In the previous two blog posts I talked about triggers. We looked at day-related triggers and emotion-related triggers. I explained what a top-of-mind brand is and how you can use triggers to become one. In this last post about triggers we are going to look at different situations your customers might experience and how you can take advantage of these? Meaning: how can you become top-of-mind when your customer finds his or herself in a certain situation?
Customers find themselves in all kinds of positions and activities each and every day. They wake up, get out of bed, get dressed. They go to work, maybe they work-out, they cook, they scroll on their mobile phones, and so on. Let’s take a look at a couple of ways you can link your brand to the daily-life of your customer.
A good example
Before we dive into this, let’s take a look at a good example. The ‘4 o’clock, cup-a-soup’ by Unox. This Dutch brand played with the idea of people often getting a bit hungry and at the same time sleepy (after-lunch-dip) around 4 o’clock. So they introduced the slogan ‘4 uur cup-a-soup’, meaning ‘4 o’clock, cup-a-soup’. These commercials are old (10 years), but they were crazy successful and therefore worth sharing here. They’re only available in Dutch, sadly enough.
Snickers and hunger
Since the example above is only available in Dutch, I decided to add another one: the superbowl commercial made by Snickers in 2010. This one was followed up by a couple more commercials all playing with the same situation: hungry feelings at a time when you can’t sit down for a complete meal.
“You’re not you when you’re hungry”
Now why is this a good example? Because Snickers plays with an emotion we all know: hangry. When you get angry because you’re hungry. It’s a funny situation – not in the moment, but afterwards, yes. It’s relatable. It’s something we can all laugh about. ‘Remember that time when you were so hungry that you…’. By replaying the commercial over and over again, getting it in front of everybody’s eyes, Snickers successfully linked their brand to this situation of “I’m hungry, but I don’t have time to eat” > so let’s buy a Snickers.
What situations can you play with?
So now that we’ve seen two brands successfully take advantage of very common situations, let’s look at some other possible trigger-moments:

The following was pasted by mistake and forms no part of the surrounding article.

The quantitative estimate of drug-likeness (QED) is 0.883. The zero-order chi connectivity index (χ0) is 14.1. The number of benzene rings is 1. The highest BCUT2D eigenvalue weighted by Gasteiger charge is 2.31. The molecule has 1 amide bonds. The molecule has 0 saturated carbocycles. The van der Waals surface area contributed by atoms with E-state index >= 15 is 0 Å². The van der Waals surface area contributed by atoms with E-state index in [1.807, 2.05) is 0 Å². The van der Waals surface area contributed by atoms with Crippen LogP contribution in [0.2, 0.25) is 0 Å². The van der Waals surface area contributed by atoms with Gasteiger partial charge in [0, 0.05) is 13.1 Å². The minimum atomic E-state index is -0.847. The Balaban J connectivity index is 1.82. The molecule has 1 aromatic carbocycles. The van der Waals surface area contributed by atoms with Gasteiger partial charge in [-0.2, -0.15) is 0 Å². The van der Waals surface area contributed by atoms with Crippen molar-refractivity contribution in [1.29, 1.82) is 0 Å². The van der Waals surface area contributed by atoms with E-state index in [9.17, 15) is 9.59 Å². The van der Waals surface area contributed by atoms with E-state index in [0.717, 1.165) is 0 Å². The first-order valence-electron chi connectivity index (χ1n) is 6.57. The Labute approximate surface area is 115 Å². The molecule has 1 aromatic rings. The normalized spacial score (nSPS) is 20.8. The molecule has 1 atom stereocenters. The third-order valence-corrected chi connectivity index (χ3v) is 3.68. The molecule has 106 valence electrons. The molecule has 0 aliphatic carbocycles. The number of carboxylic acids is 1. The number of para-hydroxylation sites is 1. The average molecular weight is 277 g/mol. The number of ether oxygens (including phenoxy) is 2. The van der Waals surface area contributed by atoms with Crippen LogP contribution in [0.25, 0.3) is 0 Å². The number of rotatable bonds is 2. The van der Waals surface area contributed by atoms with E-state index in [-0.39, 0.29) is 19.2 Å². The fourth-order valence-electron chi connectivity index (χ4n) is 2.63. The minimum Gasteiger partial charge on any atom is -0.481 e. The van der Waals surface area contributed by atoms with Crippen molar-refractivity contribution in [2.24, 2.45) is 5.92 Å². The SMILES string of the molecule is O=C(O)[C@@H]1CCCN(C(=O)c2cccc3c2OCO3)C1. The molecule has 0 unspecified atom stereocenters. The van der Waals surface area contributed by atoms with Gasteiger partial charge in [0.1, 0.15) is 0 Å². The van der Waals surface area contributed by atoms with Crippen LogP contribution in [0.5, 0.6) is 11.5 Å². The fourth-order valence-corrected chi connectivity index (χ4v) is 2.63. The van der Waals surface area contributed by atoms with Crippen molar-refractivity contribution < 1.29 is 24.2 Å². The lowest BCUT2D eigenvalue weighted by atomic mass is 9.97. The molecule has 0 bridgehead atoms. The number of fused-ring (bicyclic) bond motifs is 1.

- Not being able to get out of bed in the morning
- Sunday sleep-ins
- A hangover
- End of the month empty wallets
- First day of the week
- Rushing for the train/bus
- Late hours at the office
- Nothing on TV
- Coming home late after work
- After dinner/lunch ‘dips’
- “Too many messages waiting to be answered”
- Work/study avoiding behavior (endless scrolling when you should actually be productive)
- Working out, or the satisfying moment afterwards
- Wanting to work out – but not being motivated enough
- First day of … [season] [sale] [new job] [etc.]
Quite a list, right! Now let me show you a few more examples. I hope these clarify how you could make use of situations your customers can relate to – and inspire you to do so.
A few more examples
McDonalds: when you just got your first child and you finally have a night off again
KitKat: Have a break, have a KitKat – Who doesn’t relate KitKat with a break? Yep. They did well.
Thuisbezorgd.nl (takeaway.com): Student Life and ordering food online. Commercial is in Dutch, but easy to understand.
I hope these examples help you a little bit to understand how you could make use of your potential customers daily situations. To do so it’s important to first create some buyer personas. This in order to understand what typical moments in their ordinary life are. After that, distinguish the opportunities and.. start creating!
BUT, what about me?
A few ideas:
- Coffee shop: people needing a quick cafeïne rush in the morning
- Pizzeria/Italian: guys trying to organize a romantic night for their girlfriend but not able to cook a good Italian meal themselves (so order in, or take girlfriend out for dinner)
- Salad bar: good resolutions at the start of the week, after a baaaad weekend
- Brunch place: taking someone special out for birthday (but this may not be a very frequently occurring situation), or celebrating the weekend in general
- Mediterranean: people longing for holidays, take them on vacation through your food
- Bagel shop: for college students breaks
Did you enjoy this post?
I’m trying my very best to put out content that helps you, the owner, designer of manager of a hospitality brand, to bring your business to the next level. All posts on Tremento are created with hospitality brands specifically in mind. Articles talk about practical tips and inspiration for social media, design, photography and more. You can read the previous two posts about triggers here & here.
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